This week, SA galleries Erdmann Contemporary and Gallery Momo are showing at the Startartfair.com (For 'emerging artists and new art scenes' Until Sept 13.
Over the next 6 months I have made it my mission to visit as many galleries as possible and report back when they are relevant to our SA audience. So there’s a show happening in London this week with South African galleries taking part. Why should you care? In fact why should you care about South African art at all?
When cracks show in the dreams of a nation, artists plant the flowers between the cracks
Fine art in SA at the moment may feel like shiny irrelevant trinkets made to dazzle the super-rich, however... keep in mind, when the shit hits the fan (as it will), artists are the nutters who paint little faces on the truncheons!
Erdmann Contemporary are showing the work of Nomusa Makhubu
Nomusa is UCTs first young black female fine art lecturer (with a PHD). I'm gonna go out on a limb and say we need more like her? Erdmann are also launching '120 Days of Sodom' by artist Manfred Zylla, whose pics are backed up by 31 distinguished writers’ essays. (One of whom neatly, is Nomusa). Check the pdf here:
Gallery Momo are showing the fearless work of Mary Sibande
Mary Sibande is another young black female artist to watch. Her work: ‘A Terrible Beauty is Born’ cuts through too many fusty academic readings and connects with a wide audience because they sense the fiery commitment to what she’s doing. She has cast herself in a room full of purple anthropo-alien forms and it’s so bonkers, she should be celebrated as a national hero. Fucking amazing.
See what else is on show
Gordon Glyn-Jones lives in London, makes and writes about art.
Kayaking & canoeing motions recorded thru Light Painting http://www.thisiscolossal.com/2014/12/water-light-painting … http://www.pinterest.com/slowottawa/propel-yourself/ … @EdwardTufte
Bonhams London is to sell a painting by South Africa’s leading artist, Irma Stern, titled ‘Arab in Black’ and valued at £700,000 to £1m (R20m), at its South African Sale this afternoon. The portrait of a young Arab man was once used to barter for the life of Nelson Mandela in the Treason Trial in the ‘50s.
The ANC Freedom Charter was officially adopted on 26 June 1955 at a Congress of the People in Kliptown. The meeting was broken up by a police and a total of 156 people were arrested, including Nelson Mandela, Walter Sisulu, Albert Luthuli and Oliver Tambo. They were charged with high treason for which the punishment was death.
The Treason Trial Defence Fund was founded to help pay the legal costs of the defence and to support their families. Cash donations were welcomed, as were donations of paintings, works of art and books that were then auctioned for the cause. Irma Stern herself donated a work to the cause, although she declined to make further donations, for fear of attracting attention from the authorities.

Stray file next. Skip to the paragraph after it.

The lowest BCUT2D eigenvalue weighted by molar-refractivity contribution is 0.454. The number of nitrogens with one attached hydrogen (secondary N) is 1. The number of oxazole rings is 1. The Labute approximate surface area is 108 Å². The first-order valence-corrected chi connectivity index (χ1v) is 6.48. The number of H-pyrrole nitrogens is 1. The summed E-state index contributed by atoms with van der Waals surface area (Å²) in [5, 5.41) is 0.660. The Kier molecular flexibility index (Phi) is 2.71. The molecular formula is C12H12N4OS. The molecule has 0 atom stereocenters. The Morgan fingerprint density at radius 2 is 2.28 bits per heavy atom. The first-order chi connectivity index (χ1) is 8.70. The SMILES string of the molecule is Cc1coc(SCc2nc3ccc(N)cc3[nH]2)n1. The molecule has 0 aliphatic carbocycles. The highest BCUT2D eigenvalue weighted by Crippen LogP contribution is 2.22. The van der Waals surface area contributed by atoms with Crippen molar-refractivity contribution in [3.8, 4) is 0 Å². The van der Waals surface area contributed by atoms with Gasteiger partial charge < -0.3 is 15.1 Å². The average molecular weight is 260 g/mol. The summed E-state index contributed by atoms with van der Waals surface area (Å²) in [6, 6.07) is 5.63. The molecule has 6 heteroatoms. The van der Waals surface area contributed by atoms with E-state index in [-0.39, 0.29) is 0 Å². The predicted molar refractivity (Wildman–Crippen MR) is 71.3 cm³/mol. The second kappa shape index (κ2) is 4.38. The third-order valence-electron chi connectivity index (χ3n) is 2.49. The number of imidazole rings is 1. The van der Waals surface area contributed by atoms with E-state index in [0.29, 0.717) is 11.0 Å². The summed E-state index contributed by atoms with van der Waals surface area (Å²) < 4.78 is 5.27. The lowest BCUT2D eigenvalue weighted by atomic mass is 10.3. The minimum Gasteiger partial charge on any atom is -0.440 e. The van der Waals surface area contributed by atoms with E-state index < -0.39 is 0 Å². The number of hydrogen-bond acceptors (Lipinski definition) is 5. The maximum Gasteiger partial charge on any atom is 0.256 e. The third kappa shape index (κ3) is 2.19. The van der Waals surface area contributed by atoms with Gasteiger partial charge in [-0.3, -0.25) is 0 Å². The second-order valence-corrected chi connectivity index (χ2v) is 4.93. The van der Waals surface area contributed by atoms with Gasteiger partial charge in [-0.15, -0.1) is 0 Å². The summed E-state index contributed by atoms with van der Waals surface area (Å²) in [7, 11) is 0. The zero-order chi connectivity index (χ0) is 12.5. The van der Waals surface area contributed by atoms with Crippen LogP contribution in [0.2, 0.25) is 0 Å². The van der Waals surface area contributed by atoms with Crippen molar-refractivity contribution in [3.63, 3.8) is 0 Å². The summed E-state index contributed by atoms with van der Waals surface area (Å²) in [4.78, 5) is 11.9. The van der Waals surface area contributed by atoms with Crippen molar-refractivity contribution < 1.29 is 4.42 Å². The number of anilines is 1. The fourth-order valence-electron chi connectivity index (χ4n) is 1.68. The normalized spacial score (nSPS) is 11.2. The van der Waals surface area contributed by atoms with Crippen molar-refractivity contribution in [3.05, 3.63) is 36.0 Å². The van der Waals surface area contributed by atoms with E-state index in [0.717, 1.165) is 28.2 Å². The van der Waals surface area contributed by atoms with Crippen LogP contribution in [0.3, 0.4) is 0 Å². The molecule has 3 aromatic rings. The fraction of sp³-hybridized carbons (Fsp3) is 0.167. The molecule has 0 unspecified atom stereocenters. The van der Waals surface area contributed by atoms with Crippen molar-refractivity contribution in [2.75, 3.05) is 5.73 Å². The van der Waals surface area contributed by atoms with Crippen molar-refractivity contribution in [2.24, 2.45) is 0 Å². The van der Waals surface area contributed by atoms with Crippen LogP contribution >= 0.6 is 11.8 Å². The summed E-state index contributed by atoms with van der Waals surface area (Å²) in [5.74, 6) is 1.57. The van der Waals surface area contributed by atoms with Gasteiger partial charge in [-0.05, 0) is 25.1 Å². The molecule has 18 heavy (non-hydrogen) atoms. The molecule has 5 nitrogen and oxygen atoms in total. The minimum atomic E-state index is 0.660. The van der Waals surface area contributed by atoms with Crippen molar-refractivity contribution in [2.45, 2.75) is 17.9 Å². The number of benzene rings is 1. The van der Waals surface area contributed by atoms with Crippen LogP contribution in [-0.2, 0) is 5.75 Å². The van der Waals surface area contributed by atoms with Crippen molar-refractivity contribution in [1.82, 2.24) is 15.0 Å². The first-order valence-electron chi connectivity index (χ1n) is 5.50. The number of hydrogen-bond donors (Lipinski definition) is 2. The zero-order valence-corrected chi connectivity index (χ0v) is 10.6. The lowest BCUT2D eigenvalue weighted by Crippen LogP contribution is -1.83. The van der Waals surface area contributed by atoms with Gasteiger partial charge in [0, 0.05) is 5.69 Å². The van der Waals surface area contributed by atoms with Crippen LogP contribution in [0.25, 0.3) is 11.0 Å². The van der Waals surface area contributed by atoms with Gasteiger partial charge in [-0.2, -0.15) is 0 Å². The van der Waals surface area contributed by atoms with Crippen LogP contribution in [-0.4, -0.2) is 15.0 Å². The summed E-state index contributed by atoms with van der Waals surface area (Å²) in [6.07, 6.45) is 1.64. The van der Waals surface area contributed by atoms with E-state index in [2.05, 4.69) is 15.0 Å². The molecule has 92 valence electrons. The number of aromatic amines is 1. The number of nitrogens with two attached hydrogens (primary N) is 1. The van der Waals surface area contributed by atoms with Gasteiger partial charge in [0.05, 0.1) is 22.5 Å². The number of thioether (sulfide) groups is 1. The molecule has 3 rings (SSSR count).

At that time ‘Arab in Black’ belonged to Betty Suzman the daughter of Max Sonnenberg MP, founder of Woolworths and her sister-in-law was Helen Suzman, the anti-apartheid activist. As the trial dragged on and funds ran low, the Suzmans generously donated ‘Arab in Black’ to one of the Johannesburg auctions.
Hannah O’Leary, Bonhams Head of South African Art, adds: “The buyer of the painting then immigrated to the UK in the 1970s and left the painting to a relative in their will. Imagine my surprise when I saw this masterpiece being used as a kitchen notice board in a modest flat in London, largely covered with letters, postcards and bills! It was a hugely exciting find, even before the amazing story of its provenance started to unravel”.
In 2011 Bonhams sold a similar Stern painting titled ‘Arab Priest’ for over £3m, setting a new world record for South Africa’s leading artist. Important though that painting was - a drumroll announcing to the world that modern and contemporary South African art had truly arrived on the word stage - this image ‘Arab in Black’ by Stern is in an entirely different category. It is nothing less than a key part of the fabric of South African history.
I have never been to an auction of this stature before and whilst it means donning a suit and feeling a bit poor for a while I'm still pretty excited. So many Bond movies, so many episodes of 'Flog It' under my belt.
Gordon Glyn-Jones lives and makes art in London.